White eye discharge in one or both of your eyes is often an indication of irritation or an eye infection. In other cases, this discharge or “sleep” may just be a buildup of oil and mucus that accumulates while you’re resting. White eye discharge may not be an initial cause for concern in some cases, but medical attention is still recommended to ensure your condition does not cause damaging complications.

Common irritants may be to blame for your white eye discharge. However, there are also a number of conditions that can cause eye irritation, discharge, and general discomfort.

Conjunctivitis

Conjunctivitis, more commonly referred to as pinkeye, is an inflammation of the membrane that lines your eyelid. When blood vessels in this membrane become inflamed, it causes your eye to appear pink or red in color. Conjunctivitis can be a common infection, often caused by bacteria or a virus. In many cases, conjunctivitis can be contagious.

Other than eye redness, symptoms associated with this infection include:

  • itchiness
  • discharge in one or both eyes
  • tearing
  • pain
  • grittiness or irritation

Treatment for pink eye typically focuses on relieving symptoms. Your doctor may prescribe eye drops and recommend applying cold compresses to help with discomfort. If you experience pink eye as an allergy symptom, your doctor may also recommend anti-inflammatory medication and allergy medication.

Allergies

Eye allergies, or allergic conjunctivitis, is an immune response that occurs when your eye is irritated by allergens such as pollen or dust. This form of conjunctivitis can affect one or both eyes, and may also be accompanied by congestion and eye discharge. Other symptoms associated with eye allergies include:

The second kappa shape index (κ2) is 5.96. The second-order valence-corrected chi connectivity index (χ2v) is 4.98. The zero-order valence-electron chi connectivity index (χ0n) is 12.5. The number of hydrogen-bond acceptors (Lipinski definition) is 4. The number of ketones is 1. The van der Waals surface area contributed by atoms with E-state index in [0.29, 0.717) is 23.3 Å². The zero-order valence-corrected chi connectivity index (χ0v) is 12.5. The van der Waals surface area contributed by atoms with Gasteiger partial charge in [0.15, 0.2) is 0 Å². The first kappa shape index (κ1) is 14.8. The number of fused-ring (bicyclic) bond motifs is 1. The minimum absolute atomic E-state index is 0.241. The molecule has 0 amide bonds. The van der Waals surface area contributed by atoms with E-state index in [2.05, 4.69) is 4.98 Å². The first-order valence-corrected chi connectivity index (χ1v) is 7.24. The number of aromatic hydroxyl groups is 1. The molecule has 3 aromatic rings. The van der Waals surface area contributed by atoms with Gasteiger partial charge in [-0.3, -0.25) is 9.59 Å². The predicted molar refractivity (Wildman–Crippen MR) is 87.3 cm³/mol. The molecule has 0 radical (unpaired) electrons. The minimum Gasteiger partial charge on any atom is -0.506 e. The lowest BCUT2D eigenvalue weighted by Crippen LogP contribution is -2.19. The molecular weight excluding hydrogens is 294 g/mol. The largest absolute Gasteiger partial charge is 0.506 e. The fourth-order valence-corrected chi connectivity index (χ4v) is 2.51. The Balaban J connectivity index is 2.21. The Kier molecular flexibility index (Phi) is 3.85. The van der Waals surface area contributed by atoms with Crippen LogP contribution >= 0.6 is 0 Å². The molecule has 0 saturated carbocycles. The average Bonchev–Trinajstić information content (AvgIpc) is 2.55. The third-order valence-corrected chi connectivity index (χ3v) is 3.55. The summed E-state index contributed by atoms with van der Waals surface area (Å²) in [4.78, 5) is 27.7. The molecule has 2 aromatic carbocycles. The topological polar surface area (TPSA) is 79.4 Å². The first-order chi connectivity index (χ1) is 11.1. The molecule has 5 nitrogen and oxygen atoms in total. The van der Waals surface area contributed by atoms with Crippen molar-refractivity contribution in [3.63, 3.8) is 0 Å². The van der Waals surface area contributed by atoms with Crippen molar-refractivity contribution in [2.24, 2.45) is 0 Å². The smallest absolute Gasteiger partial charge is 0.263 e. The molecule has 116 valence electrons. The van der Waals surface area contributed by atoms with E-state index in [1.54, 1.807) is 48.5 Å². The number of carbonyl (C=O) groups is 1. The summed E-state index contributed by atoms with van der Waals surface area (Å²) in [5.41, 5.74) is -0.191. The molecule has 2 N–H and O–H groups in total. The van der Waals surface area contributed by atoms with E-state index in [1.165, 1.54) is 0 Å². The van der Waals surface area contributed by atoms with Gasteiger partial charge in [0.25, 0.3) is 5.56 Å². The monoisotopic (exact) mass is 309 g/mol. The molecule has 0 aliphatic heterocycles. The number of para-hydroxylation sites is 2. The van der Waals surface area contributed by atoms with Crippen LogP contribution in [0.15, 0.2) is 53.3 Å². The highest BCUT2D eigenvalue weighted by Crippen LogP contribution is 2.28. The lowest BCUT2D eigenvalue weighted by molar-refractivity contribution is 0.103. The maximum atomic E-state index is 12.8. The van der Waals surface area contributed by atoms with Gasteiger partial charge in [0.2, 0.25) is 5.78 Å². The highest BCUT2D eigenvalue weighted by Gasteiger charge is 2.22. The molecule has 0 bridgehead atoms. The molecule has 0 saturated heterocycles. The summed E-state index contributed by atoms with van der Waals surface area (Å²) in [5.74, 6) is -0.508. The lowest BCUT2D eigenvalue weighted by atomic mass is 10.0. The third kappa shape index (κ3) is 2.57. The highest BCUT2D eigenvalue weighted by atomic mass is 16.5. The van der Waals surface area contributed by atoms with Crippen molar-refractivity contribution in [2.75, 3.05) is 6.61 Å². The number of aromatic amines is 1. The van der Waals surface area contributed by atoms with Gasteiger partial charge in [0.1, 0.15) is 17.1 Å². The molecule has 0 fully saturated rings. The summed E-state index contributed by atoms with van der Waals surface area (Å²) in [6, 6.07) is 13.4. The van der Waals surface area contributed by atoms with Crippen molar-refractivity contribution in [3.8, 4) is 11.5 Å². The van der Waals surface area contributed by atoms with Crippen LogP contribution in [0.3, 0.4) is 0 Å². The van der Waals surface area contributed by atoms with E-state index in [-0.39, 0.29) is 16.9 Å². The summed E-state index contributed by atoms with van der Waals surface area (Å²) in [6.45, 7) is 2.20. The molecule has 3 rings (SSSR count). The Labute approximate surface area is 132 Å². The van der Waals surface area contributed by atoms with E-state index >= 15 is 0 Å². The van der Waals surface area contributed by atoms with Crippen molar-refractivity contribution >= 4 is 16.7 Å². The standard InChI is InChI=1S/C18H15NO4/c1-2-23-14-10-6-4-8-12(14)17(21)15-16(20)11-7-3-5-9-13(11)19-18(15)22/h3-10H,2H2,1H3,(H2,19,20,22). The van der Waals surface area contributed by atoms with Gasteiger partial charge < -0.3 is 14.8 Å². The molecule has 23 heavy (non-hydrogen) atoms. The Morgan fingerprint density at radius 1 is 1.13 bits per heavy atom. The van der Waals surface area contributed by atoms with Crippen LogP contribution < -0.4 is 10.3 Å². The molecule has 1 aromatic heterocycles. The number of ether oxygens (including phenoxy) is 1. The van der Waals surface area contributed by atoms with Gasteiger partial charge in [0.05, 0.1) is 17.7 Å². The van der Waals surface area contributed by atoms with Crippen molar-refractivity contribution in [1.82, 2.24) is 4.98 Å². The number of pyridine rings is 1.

Allergy medication and associated shots may be helpful in treating eye allergy symptoms. Your doctor may also prescribe eye drops to relieve inflammation and discomfort. However, the best way to prevent an allergic reaction and eye irritation is to avoid the known allergen, if possible.

Corneal ulcer

In more extreme cases of dry eye or infection, you may develop a corneal ulcer. The cornea is a clear membrane that covers the iris and the pupil. When it becomes inflamed or infected, an ulcer can form and may cause white eye discharge. Other symptoms associated with corneal ulcers include:

Most cases of corneal ulcers require treatment. If they are causing significant pain, you may need antibiotic treatment. In severe cases, if a corneal ulcer permanently affects your vision or causes lasting damage, a cornea transplant may be necessary.

You should consult your doctor if your eye discharge becomes excessive or doesn’t improve after a week. In more severe cases, your eye discharge may occur with other symptoms such as pain and impaired vision.

If you begin to experience adverse symptoms alongside your eye discharge, or if you notice an irregular-colored discharge, seek immediate medical attention. These may be signs of a more serious underlying condition.

White eye discharge can be caused by a number of eye conditions. In some cases, this symptom is no cause for alarm. However, if it becomes excessive or is accompanied by irregular symptoms, you should visit a doctor. There are home treatments to help with symptoms, but antibiotics and other professional medical attention may be necessary to improve your condition.